....

 

 

 

Thus, in short, we are simply playing with Nintendo's infinite Pokémon collection... it's still their cards, not ours, and because no money was spent to acquire our virtual "collections" (at least none given directly to Nintendo, only indirectly, and DEFINITELY nothing claiming we OWN anything), Nintendo still has every right to set the rules and conditions for allowing us to play with their cards.

 

 

 

Sure other games like Magic TG Online allow you to do what you wish with your cards, but that's because you spent money to acquire said cards AND that money purchased the legal right to do what you want with your virtual collection. However, because the Pokémon TCG Online is a FREE service from Nintendo--specifically, we gave Nintendo NO MONEY to claim rightful ownership of any sort of property within the TCGO--we can't claim that our virtual collection is ours to do as we please, which includes trading cards outside of what Nintendo allows us to do.

 

 

 

Now is this "right" or "wrong" for Nintendo to do? I'll leave that up to you to determine. What ISN'T up to our opinion is the fact that this IS the law of the land at present; maybe Nintendo will change their opinion on this matter, but that would also mean that it would require us to start purchasing Pokémon TCG Online packs SEPARATELY from physical, real Pokémon TCG packs (because at least then we would be able to claim legal right over BOTH our physical and virtual collections).... but I don't think many of us would want to do spent TWICE as much money to maintain both a physical and virtual collection. In fact, that's the reason why I DON'T play Magic TGO and one big draw for me for Pokémon TCGO.... and I doubt I'm the only one who feels this way!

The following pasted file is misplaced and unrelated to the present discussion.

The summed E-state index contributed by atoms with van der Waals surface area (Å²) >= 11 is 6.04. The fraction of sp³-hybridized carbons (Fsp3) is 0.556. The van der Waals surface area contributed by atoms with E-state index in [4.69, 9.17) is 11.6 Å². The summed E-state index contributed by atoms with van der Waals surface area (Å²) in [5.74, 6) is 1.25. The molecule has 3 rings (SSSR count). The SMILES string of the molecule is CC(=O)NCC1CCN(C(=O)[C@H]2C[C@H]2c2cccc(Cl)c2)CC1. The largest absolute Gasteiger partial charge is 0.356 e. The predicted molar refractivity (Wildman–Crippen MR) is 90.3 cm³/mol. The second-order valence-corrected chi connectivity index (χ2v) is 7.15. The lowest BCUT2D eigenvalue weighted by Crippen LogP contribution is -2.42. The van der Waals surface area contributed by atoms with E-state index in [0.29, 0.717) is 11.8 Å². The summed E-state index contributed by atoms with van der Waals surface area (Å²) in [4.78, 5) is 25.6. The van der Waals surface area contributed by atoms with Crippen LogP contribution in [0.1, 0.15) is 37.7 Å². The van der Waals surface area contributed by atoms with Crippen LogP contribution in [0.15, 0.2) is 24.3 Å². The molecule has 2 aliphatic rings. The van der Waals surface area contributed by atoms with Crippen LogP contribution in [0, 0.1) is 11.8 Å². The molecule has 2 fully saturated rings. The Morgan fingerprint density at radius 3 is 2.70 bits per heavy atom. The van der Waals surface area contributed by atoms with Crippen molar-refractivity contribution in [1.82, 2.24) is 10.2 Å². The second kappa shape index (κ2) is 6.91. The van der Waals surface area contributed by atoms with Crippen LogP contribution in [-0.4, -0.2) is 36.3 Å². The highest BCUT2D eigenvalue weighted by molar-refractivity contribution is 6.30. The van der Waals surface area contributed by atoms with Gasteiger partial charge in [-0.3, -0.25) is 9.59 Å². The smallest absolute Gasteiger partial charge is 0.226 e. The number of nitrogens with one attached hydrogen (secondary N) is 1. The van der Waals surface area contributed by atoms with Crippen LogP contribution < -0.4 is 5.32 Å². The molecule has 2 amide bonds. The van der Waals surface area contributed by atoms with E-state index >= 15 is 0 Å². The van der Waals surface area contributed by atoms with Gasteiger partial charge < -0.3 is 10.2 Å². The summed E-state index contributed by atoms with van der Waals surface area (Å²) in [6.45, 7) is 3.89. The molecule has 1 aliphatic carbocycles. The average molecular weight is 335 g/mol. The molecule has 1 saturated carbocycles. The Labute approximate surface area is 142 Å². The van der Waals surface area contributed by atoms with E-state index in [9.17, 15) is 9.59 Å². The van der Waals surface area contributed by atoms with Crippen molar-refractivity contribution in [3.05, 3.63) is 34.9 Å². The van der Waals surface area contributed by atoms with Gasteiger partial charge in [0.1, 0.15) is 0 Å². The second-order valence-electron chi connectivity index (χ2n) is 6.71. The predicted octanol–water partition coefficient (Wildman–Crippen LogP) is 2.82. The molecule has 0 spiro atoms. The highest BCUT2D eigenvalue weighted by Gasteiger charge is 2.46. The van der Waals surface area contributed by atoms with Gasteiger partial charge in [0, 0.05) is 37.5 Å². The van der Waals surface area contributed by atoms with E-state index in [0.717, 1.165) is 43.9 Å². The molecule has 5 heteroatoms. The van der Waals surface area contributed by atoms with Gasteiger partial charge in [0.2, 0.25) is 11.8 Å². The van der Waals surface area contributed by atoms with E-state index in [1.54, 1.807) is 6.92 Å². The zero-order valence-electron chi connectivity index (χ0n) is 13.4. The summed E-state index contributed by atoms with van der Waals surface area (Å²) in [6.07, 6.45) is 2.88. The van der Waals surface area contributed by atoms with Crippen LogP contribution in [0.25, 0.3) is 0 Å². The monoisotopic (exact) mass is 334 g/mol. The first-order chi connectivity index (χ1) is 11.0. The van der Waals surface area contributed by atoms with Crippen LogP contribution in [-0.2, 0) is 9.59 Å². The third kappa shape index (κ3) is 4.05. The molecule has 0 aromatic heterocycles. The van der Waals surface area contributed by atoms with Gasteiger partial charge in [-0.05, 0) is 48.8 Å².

Anyways, just food for thought here... I welcome anyone who perhaps have a logical reason why my position is wrong and full of fallacies (because, for example, maybe the Pokémon TCG Online terms of service actually DOES give us legal right over our virtual collection??)

 

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ChaosJim

1) DMorisoli wins the thread. There are benefits to Pokémon and the players by allowing a hybrid system, where users can choose to purchase cards from Pokémon directly or by using 3rd party outlets (like other users or retailers).